Review: Elderly Care
Getting old is something that (hopefully) happens to all of us. Before that happens though, there's a fair chance that at some point in your life you'll have to look after an elderly relative. Can mobile technology help make the task any easier? That's what the makers of Elderly Care have tried to do with their application. If you're looking after an elderly relative, read on to see if this might help you.
Version Reviewed: 1.01
Elderly Care is really a dual purpose application, offering facilities for elderly people to get help and offering advice to carers.
Help for carers is provided in the form of advice pages, split into four categories: common diseases, home safety, communicating with elderly people, and advice for better sleep. The advice offered ranges from common sense and practical, to somewhat more subjective, especially in the communications section.
Being a carer can be an stressful and lonely job, therefore these guides will be useful, and maybe of some comfort, to anyone who is in a caring role, but hasn't yet reached out for support; e.g. someone new to caring. The content is rather basic though, so it should be thought of as just somewhere to get ideas for further research. On a technical note, the layout of these pages is quite poor. Each page has an image, which takes up far too much space. There are only five lines of text shown at once, which means a lot of scrolling, and prevents your eyes from scanning through content.
Some of the guides supplied in Elderly Care
The main user interface of Elderly Care has three large buttons. The first is “Health Tips”, which presents the guides described above. The next two, “Alert Mode” and “Call for Help” are both services for an elderly person to use.
Main user interface
The Alert Mode gives four large buttons, which each send a pre-set SMS to a phone number which must be added via the Settings screen. The buttons are labelled: “Out of medicine”, “Lost”, “Fall(en) down”, “Headache”. You can see the messages that the carer will receive in the screenshot below. There is no feedback to tell the user that messages are in the process of being sent. However, a success message is eventually shown to confirm that the message was sent. The delay might be a little disconcerting to anyone not technically inclined, and who is either nervous or impatient with technology.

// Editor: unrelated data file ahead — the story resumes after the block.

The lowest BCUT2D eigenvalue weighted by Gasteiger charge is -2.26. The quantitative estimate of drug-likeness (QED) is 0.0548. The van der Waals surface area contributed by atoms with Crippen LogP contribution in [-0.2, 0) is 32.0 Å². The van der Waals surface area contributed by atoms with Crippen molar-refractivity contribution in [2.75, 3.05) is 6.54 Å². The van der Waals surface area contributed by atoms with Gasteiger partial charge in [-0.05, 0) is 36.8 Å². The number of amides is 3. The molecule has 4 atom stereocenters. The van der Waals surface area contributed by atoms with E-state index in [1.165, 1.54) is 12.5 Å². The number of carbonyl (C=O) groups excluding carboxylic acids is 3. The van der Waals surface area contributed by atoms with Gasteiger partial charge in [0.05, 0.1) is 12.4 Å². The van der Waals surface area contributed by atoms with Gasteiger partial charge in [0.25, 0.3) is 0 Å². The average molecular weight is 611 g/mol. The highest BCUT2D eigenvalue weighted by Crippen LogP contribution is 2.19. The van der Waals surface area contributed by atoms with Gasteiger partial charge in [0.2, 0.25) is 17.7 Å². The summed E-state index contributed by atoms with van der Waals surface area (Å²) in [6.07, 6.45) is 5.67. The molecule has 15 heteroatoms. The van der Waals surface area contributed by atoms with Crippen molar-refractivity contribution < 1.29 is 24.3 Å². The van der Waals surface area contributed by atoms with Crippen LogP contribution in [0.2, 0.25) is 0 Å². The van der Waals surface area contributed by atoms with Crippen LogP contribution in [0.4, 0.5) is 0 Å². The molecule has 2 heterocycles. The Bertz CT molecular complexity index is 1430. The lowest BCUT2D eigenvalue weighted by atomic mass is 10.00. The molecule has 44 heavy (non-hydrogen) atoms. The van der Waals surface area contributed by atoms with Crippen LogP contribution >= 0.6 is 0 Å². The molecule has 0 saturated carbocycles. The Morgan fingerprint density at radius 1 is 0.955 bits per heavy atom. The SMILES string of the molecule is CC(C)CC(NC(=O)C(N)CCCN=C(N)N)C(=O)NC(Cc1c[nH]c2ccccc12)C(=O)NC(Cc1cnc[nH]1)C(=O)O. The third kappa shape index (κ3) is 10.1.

These messages cannot be changed; which is something the pedantic technology reviewer in me would like to complain about. However, if the messages could be changed to anything, e.g. to fit the specific needs of the elderly person being cared for, there would be the problem of creating new and memorable icons. All of a sudden, the application would be made too complicated for someone who may already be struggling to find their way around a mobile phone in the first place.
The alert message buttons and received messages
The other feature for elderly people is “Call for Help” mode, which is simply a personal alarm. Once this button is touched, the phone plays a loud continuous sound. The idea is a good one, but it is limited by the loudness of the phone's speaker, and I think one may struggle to hear it in a house with thick walls.
Overall, I'm in favour of this type of application. It takes the abilities of smartphones and puts them to use beyond the technological bubble that many of us exist in. I am not convinced that it will work in every case though. Some people, especially older ones, are just not comfortable with technology. After all, this is an app which needs launching just like any other. I'd be interested to see comments from anyone who has used this, or something like it in practice. Did it work, or was it just a novelty?
David Gilson for All About Symbian, 19th May 2011
Reviewed by David Gilson at